"Now, find a bunch of small sticks and put them in a little pile on top of the stones".
She sat forward watching me…it was as though she had become part of the doing and her eyes were bright with the task ahead.
"Yes, Shirley, that is good…wonderful….perfect. Now I must do the next thing…so watch carefully". She rose from her chair and drew from her apron a long kitchen match, a paper napkin which she instructed me to tear into small strips…and the potato. Putting the scraps carefully among the sticks, she lit the match and set them ablaze. I was mesmerized, watching the dancing flames. She handed me the potato, saying: "Now, Grandma and Shirley will sit for a few minutes and let the fire play and get very hot". This I did, sitting close to her, listening to the clack of her needles and the crackling of the fire.
I watched as the small blaze spread and consumed the sticks, then was barely a flame at all. "The fire is going out, Grandma. We won't be able to bake the potato now". Grandma Rachel crossed her hands over her ample middle. "The fire is not dancing any more, maydelah, but the stones are very hot now and they will bake your potato…you will see." She had me ever so carefully place the potato atop the stones. "Now we will wait, but we will be very busy while we sit. Our eyes will watch the beautiful potato bake….our ears will hear the music of the baking, the birds, the breeze through the leaves and even our own breathing…our noses will catch all the delicious smells of the potato and even the grapes around us. When an hour is up, our mouths will water…and we shall have the most perfect baked potato in the world."
And it was….because I made it with Grandma Rachel.
* * * * * *
Recipe & Ingredients
1 pile (16) of stones about the size of large matzo balls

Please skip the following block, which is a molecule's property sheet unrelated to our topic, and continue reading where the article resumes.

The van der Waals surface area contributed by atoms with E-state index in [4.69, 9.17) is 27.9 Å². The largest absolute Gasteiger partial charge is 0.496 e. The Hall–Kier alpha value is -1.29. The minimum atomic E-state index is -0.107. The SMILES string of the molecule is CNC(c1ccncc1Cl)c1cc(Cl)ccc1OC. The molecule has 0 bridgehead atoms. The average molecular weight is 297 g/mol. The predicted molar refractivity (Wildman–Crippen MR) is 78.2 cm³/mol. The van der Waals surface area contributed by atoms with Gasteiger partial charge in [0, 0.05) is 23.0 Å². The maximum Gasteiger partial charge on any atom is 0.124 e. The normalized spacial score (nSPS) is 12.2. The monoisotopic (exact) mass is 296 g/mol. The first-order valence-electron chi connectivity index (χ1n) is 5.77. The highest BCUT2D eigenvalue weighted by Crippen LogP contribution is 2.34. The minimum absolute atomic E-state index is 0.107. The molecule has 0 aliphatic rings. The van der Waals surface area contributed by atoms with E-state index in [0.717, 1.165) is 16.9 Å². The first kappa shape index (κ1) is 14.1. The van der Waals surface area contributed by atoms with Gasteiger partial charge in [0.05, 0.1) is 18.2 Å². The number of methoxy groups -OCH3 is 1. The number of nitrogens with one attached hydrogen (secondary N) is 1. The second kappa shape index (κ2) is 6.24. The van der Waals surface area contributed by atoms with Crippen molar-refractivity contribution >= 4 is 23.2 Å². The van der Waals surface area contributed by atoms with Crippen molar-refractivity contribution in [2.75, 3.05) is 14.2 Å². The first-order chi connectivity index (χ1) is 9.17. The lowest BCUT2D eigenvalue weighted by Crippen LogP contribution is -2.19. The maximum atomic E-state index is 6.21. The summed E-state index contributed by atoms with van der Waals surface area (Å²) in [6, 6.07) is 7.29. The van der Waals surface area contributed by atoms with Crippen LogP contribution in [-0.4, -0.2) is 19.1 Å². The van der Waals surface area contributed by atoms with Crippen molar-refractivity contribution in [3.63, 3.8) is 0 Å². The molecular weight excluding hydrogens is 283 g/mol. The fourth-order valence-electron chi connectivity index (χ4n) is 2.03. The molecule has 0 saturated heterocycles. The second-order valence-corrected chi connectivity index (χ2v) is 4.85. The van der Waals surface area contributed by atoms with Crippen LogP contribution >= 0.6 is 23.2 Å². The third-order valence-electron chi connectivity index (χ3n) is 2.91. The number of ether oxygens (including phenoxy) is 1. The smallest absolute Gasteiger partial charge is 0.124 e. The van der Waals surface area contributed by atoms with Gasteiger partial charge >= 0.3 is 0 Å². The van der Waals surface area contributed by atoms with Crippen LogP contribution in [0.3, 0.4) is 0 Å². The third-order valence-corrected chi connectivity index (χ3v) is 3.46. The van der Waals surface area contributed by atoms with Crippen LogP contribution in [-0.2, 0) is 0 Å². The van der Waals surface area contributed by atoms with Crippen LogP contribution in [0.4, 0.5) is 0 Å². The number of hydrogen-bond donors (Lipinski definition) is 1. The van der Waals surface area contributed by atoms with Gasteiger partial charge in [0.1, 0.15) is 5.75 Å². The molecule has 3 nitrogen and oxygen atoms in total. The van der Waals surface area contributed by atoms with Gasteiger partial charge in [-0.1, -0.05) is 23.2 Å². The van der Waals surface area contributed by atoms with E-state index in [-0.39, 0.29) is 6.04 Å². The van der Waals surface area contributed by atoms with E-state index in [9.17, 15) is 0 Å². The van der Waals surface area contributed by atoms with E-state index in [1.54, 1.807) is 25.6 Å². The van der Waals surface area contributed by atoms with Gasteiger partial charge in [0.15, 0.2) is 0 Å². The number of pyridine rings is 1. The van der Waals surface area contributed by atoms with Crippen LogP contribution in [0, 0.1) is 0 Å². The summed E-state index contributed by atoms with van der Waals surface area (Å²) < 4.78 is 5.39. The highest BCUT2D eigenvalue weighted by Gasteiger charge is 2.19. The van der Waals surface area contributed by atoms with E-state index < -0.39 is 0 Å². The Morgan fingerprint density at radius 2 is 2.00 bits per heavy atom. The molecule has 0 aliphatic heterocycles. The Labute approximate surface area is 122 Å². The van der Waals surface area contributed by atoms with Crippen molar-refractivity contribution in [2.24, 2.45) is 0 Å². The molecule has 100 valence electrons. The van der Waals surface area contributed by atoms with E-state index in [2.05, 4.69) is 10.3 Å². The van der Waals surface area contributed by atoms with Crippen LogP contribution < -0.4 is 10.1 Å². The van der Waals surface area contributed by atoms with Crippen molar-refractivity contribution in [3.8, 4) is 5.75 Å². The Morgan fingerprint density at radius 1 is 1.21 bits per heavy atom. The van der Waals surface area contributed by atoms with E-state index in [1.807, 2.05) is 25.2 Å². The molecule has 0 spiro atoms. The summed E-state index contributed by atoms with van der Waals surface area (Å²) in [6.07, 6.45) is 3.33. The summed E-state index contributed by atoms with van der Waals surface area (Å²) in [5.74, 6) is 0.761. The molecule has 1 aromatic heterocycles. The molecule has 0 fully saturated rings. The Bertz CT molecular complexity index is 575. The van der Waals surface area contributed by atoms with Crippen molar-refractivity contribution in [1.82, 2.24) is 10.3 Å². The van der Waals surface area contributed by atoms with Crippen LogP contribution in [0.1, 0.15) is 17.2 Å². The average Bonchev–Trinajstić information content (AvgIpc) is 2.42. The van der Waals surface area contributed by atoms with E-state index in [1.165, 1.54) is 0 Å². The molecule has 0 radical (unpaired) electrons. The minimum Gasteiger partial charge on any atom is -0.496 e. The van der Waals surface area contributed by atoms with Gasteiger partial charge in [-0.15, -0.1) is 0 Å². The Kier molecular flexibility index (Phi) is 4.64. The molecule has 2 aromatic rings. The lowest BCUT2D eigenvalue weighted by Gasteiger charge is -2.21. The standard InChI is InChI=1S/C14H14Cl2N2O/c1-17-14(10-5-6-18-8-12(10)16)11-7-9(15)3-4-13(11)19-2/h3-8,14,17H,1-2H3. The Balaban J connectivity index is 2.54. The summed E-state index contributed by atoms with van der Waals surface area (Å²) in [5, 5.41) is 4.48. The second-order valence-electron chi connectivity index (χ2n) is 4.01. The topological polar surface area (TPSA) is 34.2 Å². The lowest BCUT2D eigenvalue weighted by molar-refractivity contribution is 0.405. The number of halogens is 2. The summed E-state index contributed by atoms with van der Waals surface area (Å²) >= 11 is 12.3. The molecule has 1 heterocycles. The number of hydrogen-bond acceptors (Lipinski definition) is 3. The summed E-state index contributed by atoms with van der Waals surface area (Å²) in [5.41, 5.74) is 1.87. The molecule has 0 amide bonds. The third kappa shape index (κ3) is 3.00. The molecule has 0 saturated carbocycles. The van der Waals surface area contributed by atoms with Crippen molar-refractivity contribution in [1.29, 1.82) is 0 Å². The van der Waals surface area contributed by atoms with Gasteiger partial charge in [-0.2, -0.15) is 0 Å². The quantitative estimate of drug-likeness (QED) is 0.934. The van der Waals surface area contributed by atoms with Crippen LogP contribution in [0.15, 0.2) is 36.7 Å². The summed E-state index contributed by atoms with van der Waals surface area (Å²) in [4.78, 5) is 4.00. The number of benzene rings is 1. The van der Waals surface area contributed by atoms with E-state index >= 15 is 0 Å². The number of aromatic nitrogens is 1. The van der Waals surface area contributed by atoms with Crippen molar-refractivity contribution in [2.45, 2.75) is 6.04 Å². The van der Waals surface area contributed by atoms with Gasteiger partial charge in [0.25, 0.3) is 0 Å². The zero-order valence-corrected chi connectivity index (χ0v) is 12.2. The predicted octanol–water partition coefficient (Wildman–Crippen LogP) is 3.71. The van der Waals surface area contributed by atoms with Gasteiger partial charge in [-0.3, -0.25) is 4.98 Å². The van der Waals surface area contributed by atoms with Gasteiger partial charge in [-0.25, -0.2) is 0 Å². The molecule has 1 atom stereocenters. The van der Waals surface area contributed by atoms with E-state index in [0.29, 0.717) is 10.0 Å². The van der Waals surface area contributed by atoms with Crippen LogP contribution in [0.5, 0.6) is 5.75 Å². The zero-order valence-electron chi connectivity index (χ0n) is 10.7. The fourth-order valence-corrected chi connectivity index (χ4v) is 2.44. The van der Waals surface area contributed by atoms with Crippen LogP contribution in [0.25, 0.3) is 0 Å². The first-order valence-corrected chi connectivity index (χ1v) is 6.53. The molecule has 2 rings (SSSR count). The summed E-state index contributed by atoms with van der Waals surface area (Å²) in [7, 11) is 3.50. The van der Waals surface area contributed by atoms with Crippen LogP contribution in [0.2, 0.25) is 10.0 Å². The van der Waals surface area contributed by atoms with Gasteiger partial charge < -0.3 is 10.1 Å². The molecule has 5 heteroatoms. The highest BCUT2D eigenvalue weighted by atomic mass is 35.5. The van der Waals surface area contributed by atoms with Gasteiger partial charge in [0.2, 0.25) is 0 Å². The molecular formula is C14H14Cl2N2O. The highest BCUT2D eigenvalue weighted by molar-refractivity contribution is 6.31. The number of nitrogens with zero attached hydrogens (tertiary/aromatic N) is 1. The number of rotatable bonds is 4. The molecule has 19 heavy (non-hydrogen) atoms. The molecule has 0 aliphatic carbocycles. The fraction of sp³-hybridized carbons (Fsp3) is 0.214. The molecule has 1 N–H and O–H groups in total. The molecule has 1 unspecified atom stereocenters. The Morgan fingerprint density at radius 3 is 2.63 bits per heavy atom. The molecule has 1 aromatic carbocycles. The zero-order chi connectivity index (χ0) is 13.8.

1 cup paper, only good news pages, shredded
1 large Russet potato, washed and dried
1 long kitchen match
1 huggable Jewish Grandma
1 kissable Jewish Granddaughter, about 8 - 12 yrs. old.
2 folding chairs
With about one hour to spare and share, set up chairs and be sure Grandma
is comfortable on one of them. As she directs, make a bed of the stones
in the shade of a grape arbor or tree. Add the shredded good news paper
atop and among the stones...then come to Grandma for a big kiss (She
kisses so loudly, the birds fly away....but it's nice!) Grandma should
now light the pile with the kitchen match. When she makes a ptuu ptuu
little spit on the hot coals and say's it's time for the potato, carefully
lower it onto the glowing ashes.
Now, don't touch, both sit and talk about how Grandma and Grandpa
came to this country. The talking helps the
potato cook.. After an hour, take a stick and roll the potato onto a
plate. Make sure to douse the fire before leaving, fold up the chairs,
and walk fast to the kitchen.
Grandma should get a knife and some pretty yellow butter, some salt
and some pepper, cut the potato in half exactly. Two plates, two forks,
and a deep breath....then the first taste...."Himmel, maydelah, it's the
world's best potato I ever ate" Grandma will chew and smile and kvell.
from the August 2003 Edition of the Jewish Magazine